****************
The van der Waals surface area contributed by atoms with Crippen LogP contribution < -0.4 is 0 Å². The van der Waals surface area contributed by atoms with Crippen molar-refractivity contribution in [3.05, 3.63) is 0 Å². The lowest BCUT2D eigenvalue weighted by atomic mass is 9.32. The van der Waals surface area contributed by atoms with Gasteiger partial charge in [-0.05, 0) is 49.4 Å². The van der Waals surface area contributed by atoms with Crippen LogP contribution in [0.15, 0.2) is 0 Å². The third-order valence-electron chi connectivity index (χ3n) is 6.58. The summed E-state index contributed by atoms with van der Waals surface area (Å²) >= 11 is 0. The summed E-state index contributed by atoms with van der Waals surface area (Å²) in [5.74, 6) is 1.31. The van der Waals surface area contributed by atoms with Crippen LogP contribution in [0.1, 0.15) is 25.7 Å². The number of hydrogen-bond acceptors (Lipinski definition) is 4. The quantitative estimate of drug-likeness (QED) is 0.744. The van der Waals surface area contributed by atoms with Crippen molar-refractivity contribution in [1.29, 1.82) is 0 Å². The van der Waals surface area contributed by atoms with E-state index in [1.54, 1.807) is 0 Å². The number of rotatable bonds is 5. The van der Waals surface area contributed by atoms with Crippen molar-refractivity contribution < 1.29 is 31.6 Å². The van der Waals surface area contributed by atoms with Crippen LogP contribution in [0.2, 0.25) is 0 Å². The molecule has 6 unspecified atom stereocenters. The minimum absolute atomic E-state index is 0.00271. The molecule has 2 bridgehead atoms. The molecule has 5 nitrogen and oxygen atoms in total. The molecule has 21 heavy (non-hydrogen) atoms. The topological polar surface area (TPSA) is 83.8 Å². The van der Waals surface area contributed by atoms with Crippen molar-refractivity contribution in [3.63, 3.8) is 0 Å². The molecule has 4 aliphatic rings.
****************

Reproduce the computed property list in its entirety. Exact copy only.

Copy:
The van der Waals surface area contributed by atoms with Crippen LogP contribution < -0.4 is 0 Å². The van der Waals surface area contributed by atoms with Crippen molar-refractivity contribution in [3.05, 3.63) is 0 Å². The lowest BCUT2D eigenvalue weighted by atomic mass is 9.32. The van der Waals surface area contributed by atoms with Gasteiger partial charge in [-0.05, 0) is 49.4 Å². The van der Waals surface area contributed by atoms with Crippen LogP contribution in [0.15, 0.2) is 0 Å². The third-order valence-electron chi connectivity index (χ3n) is 6.58. The summed E-state index contributed by atoms with van der Waals surface area (Å²) >= 11 is 0. The summed E-state index contributed by atoms with van der Waals surface area (Å²) in [5.74, 6) is 1.31. The van der Waals surface area contributed by atoms with Crippen LogP contribution in [0.1, 0.15) is 25.7 Å². The number of hydrogen-bond acceptors (Lipinski definition) is 4. The quantitative estimate of drug-likeness (QED) is 0.744. The van der Waals surface area contributed by atoms with Crippen molar-refractivity contribution in [1.29, 1.82) is 0 Å². The van der Waals surface area contributed by atoms with E-state index in [1.54, 1.807) is 0 Å². The number of rotatable bonds is 5. The van der Waals surface area contributed by atoms with Crippen molar-refractivity contribution < 1.29 is 31.6 Å². The van der Waals surface area contributed by atoms with Crippen LogP contribution in [0.2, 0.25) is 0 Å². The molecule has 6 unspecified atom stereocenters. The minimum absolute atomic E-state index is 0.00271. The molecule has 2 bridgehead atoms. The molecule has 5 nitrogen and oxygen atoms in total. The molecule has 21 heavy (non-hydrogen) atoms. The topological polar surface area (TPSA) is 83.8 Å². The van der Waals surface area contributed by atoms with Crippen molar-refractivity contribution in [3.63, 3.8) is 0 Å². The molecule has 4 aliphatic rings.